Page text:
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Conceptualising age

by on October 16, 2012

Widespread media coverage of accusations of age discrimination by the NHS in respect of lifesaving surgery, following the change to the law to prohibit age discrimination in the provision of goods and services.

As reported in this piece in The Guardian, health professionals are said to be too quick to decide against offering surgery because of “outdated assumptions of age and fitness”. This follows a study by the Royal College of Surgeons, the charity Age UK and communications consultancy MHP Health Mandate.

What’s particularly interesting, from our research perspective, is the inter-play between two conceptualisations of age which are also prominent (and problematised) in the age and work literature. Apparently in decisions about surgery, chronological and biological age are being conflated which “means decisions may not always be made on the basis of a comprehensive and objective assessment but on a series of assumptions about fitness in older age”.

It will be interesting to see how work practices in the NHS and other health service providers address this issue.


From → In the news

One Comment
  1. Paula Fitzgerald permalink

    This topic is very deep and wide-ranging.

    At a very basic level, from an HR angle, it begs a simple question: if some NHS doctors still make assumptions based on “(lack of) fitness in older age”, why are we expecting HR professionals and employers to make decisions about employees or candidates thinking in a more holistic manner? Are our expectations realistic?

    Furthermore, would healthcare professionals grappling with ever shrinking budgets find the medical equivalent of “I am sorry.. but you are overqualified for the job” to circumvent potential age discrimination scenarios?

    On a different note, it is interesting to see how much focus is placed, and life/death decisions appear to be made based on elderly care cost. Comparatively little, however, appears to be discussed surrounding the costs of deliverying care for younger but perhaps obese, alcoholic, smoking, and/or drug addict patients. A brief article written by Dr Levin et al (2008) from the Cardiology Department at Vanderbilt University, Nashville, Tennessee, USA attempts to uncover this. In Dr Levin’s striking paper: “An Image, A Thousand Words, Hundred of Thousands of Dollars…” he reveals that implanting 2 heart assisting devices to a 26-yeard old patient with a high body mass index, suffering from an end-stage cardiac condition, costs in excess of USD$250,000. This amount does not include hospitalisation in intensive care (100 days), medicines, and ancillary nursing expenses derived from the main interventions.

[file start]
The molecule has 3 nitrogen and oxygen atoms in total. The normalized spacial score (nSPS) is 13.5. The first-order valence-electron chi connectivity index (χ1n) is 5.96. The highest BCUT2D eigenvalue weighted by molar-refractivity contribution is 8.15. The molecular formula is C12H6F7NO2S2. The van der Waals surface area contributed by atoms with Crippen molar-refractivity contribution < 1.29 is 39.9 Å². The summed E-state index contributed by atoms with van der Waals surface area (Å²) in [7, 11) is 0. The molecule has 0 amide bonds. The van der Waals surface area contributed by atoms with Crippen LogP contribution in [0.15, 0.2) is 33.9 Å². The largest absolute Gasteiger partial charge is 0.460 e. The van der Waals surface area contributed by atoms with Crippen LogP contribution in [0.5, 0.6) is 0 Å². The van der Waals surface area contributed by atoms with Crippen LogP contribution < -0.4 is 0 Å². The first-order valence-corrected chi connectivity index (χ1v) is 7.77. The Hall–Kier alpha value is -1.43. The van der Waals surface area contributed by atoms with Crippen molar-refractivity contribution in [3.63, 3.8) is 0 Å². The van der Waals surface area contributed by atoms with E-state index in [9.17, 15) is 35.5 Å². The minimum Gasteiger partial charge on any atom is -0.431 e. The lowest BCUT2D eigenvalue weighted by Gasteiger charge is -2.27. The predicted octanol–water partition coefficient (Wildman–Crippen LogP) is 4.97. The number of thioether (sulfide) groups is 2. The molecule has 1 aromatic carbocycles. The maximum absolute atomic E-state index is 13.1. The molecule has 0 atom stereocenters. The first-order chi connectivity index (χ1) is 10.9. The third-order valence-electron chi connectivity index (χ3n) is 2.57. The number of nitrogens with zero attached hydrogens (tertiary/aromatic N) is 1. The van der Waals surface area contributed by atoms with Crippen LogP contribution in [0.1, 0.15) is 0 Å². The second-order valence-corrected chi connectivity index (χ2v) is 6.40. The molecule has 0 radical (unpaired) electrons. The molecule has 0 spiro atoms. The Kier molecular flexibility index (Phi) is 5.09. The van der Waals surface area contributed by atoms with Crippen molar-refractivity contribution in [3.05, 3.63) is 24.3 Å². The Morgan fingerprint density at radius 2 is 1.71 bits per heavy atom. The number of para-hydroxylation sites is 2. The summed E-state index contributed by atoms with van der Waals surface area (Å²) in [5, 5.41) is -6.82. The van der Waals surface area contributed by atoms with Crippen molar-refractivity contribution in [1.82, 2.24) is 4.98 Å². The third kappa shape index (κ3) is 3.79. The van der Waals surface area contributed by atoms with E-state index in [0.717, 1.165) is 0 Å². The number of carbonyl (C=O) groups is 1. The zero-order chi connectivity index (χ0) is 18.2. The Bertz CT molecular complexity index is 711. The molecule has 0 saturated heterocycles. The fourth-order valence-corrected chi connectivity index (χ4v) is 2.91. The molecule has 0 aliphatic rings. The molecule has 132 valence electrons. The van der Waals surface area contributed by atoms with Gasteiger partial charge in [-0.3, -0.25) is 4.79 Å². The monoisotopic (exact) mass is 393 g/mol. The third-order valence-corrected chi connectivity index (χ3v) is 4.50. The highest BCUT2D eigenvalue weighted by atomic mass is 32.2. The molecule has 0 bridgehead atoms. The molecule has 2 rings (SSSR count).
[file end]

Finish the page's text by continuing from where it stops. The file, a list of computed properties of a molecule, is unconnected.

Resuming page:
However, why is that spending USD$250,000 on a high body mass 26-year old with a life threatening cardiac condition and poor quality of life does not appear a waste, but spending the same amount on a 70-year old may be? Who is making these decisions? and How are these decisions made? It would appear that, in some reported cases, not even the patient’s family was properly informed or even notified of unilateral medical decisions.

    Clearly, this is only the tip of the iceberg.

    Hopefully with ‘revalidation’ (every 5 years) becoming a reality for UK medical professionals, perhaps these wide-ranging and highly sensitive topics may become part of a compulsory syllabus. At the same time, I wonder how academics and HR professionals working in the healthcare industry may be able to assist to bring about a more holistic thinking and approach to treating patients. Particularly in light of the fact that, sooner or later, we will all be touched by this problem.

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